Cherry Ginger Beer2014-05-29
- Yield : 2 gallons
- Prep Time : 60m
Experimenting is GOOD!
I stumbled onto this idea while planning a ginger beer. Looking through my fridge and pantry, I spotted some other ingredients that seemed like they might make a nice mixture. I was very happy with the results. I say WAS because believe me this did not last very long once it finished brewing.
The cherries balanced with pineapple and coconut make a wonderful combination! I just wish I’d made more:)
As with all wine making recipes, remember to thoroughly clean and sanitize everything, every time.
- 2 large "fingers" of ginger, grated
- 1/3 jar maraschino cherries (with 1/3rd of the syrup), rough chopped
- 2 cups apple juice (unsweetened, unpasteurized, no preservatives)
- 1/4 cup coconut juice
- 1/2 cup pineapple juice
- handful dried cranberries, rough chopped
- 1 tbsp. peppercorns
- 1 tsp. fennel seeds
- 1/2 cinnamon stick
- 1 tsp. cayenne pepper
- 1 1/4 cups. lemon juice
- pinch sea salt
- 2 tsp. vanilla extract
- 2 cups dark brown sugar
- 5 cups white sugar
- 1 pkg. Lalvin EC-118 Wine Yeast
- 2 gallons water
Boil approximately 1/2 gallon of water in large pot with lid. Add ginger, cranberries, cherries, peppercorns, fennel, and cinnamon stick.
Reduce heat and simmer 30 minutes to an hour to extract flavours.
Strain liquid into primary fermentation vessel using muslin or a few layers of cheesecloth over a funnel. Squeeze juices from pulp. Discard pulp.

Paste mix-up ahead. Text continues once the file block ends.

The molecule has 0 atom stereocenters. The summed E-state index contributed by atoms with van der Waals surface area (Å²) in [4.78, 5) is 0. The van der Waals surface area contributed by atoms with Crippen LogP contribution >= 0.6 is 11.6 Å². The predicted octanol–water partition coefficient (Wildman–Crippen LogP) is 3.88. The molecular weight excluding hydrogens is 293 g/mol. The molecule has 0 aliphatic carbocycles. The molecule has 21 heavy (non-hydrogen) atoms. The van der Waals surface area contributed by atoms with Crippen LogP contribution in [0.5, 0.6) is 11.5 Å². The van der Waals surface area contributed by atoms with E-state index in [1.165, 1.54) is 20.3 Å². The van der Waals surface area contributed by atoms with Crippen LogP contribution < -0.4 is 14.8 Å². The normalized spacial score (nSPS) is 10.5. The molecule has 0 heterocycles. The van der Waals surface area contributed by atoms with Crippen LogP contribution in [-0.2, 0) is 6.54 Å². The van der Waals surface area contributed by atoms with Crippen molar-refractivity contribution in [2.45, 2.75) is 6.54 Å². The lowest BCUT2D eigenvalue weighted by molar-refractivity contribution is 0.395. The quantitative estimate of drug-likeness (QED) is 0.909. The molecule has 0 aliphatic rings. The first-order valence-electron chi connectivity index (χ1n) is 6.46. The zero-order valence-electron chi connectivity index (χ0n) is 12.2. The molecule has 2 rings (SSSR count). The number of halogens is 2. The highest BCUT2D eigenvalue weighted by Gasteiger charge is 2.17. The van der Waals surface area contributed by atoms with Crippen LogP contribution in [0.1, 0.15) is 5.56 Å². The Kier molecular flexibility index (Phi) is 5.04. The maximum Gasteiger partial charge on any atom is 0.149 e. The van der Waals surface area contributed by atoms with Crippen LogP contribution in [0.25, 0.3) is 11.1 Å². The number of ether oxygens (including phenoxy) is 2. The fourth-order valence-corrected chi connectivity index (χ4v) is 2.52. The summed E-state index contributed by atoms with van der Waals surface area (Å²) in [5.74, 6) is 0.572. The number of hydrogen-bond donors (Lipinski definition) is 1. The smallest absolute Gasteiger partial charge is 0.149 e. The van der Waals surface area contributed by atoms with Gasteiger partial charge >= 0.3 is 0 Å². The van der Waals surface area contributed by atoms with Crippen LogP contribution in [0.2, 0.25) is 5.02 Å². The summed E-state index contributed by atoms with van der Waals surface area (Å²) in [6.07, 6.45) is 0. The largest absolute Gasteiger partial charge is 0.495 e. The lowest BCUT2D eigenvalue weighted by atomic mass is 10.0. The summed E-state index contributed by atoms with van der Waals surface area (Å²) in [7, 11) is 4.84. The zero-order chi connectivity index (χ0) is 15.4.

Add both sugars and stir to dissolve. Mix in juices, vanilla, and sea salt.
Add cool water until you reach the 2 gallon mark.
When liquid has cooled to 65 - 75 degrees, pitch yeast. (I rehydrate first in 2 oz 80 degree water for 15 minutes, but it could just be sprinkled on top of the 'juice' also)
Cover loosely with lid (I used several layers of cheesecloth and an elastic band. Store between 75 - 85 degrees and stir daily for 5 -6 days remembering to sanitize the aerator (or what you have on hand) before each use.
On day 6 it is time to 'rack' the wine. You'll notice sediment at the bottom of the container. Without disturbing the sediment, use a sanitized siphon to rack into a secondary fermentation vessel. Cap with airlock.
Wine can be left to age anywhere from 2 weeks to a year before bottling. If aging for long periods, rack again every 3 - 6 months, when you notice sediment on the bottom of container. Earlier bottling means you will probably still have some fermentation happening, so expect a carbonated wine! If you want bubbles, leave bottles at room temperature 24 - 48 hours before putting in the fridge.
!!!Be aware when bottling!!! Carbonated beverages are releasing gasses that you've now put under pressure in a sealed container. "Bottle Bombs" do occur. To help prevent them, use pop bottles which are designed to withstand pressure from carbonation, don't bottle too soon, and burp the bottles as necessary (over the sink! slowly!) Always open away from face!